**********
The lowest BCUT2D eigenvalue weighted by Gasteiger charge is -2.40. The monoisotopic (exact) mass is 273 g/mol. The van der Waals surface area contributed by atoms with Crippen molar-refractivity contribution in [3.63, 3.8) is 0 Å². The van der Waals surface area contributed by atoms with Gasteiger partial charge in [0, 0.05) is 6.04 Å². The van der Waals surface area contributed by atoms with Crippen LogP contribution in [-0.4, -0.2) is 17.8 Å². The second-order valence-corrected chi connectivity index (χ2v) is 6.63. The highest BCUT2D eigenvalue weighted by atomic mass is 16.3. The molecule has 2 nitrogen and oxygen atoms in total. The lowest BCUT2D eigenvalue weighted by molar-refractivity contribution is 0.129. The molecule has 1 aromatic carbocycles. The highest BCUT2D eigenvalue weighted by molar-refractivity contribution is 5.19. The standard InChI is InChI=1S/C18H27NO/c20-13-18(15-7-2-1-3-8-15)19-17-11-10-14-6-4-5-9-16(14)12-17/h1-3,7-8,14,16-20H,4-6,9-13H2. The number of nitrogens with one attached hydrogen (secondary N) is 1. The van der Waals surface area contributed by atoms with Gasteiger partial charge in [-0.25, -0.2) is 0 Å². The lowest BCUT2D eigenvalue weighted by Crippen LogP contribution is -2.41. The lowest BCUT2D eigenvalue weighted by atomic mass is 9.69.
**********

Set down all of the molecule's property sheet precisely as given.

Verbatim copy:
The lowest BCUT2D eigenvalue weighted by Gasteiger charge is -2.40. The monoisotopic (exact) mass is 273 g/mol. The van der Waals surface area contributed by atoms with Crippen molar-refractivity contribution in [3.63, 3.8) is 0 Å². The van der Waals surface area contributed by atoms with Gasteiger partial charge in [0, 0.05) is 6.04 Å². The van der Waals surface area contributed by atoms with Crippen LogP contribution in [-0.4, -0.2) is 17.8 Å². The second-order valence-corrected chi connectivity index (χ2v) is 6.63. The highest BCUT2D eigenvalue weighted by atomic mass is 16.3. The molecule has 2 nitrogen and oxygen atoms in total. The lowest BCUT2D eigenvalue weighted by molar-refractivity contribution is 0.129. The molecule has 1 aromatic carbocycles. The highest BCUT2D eigenvalue weighted by molar-refractivity contribution is 5.19. The standard InChI is InChI=1S/C18H27NO/c20-13-18(15-7-2-1-3-8-15)19-17-11-10-14-6-4-5-9-16(14)12-17/h1-3,7-8,14,16-20H,4-6,9-13H2. The number of nitrogens with one attached hydrogen (secondary N) is 1. The van der Waals surface area contributed by atoms with Gasteiger partial charge in [-0.25, -0.2) is 0 Å². The lowest BCUT2D eigenvalue weighted by Crippen LogP contribution is -2.41. The lowest BCUT2D eigenvalue weighted by atomic mass is 9.69.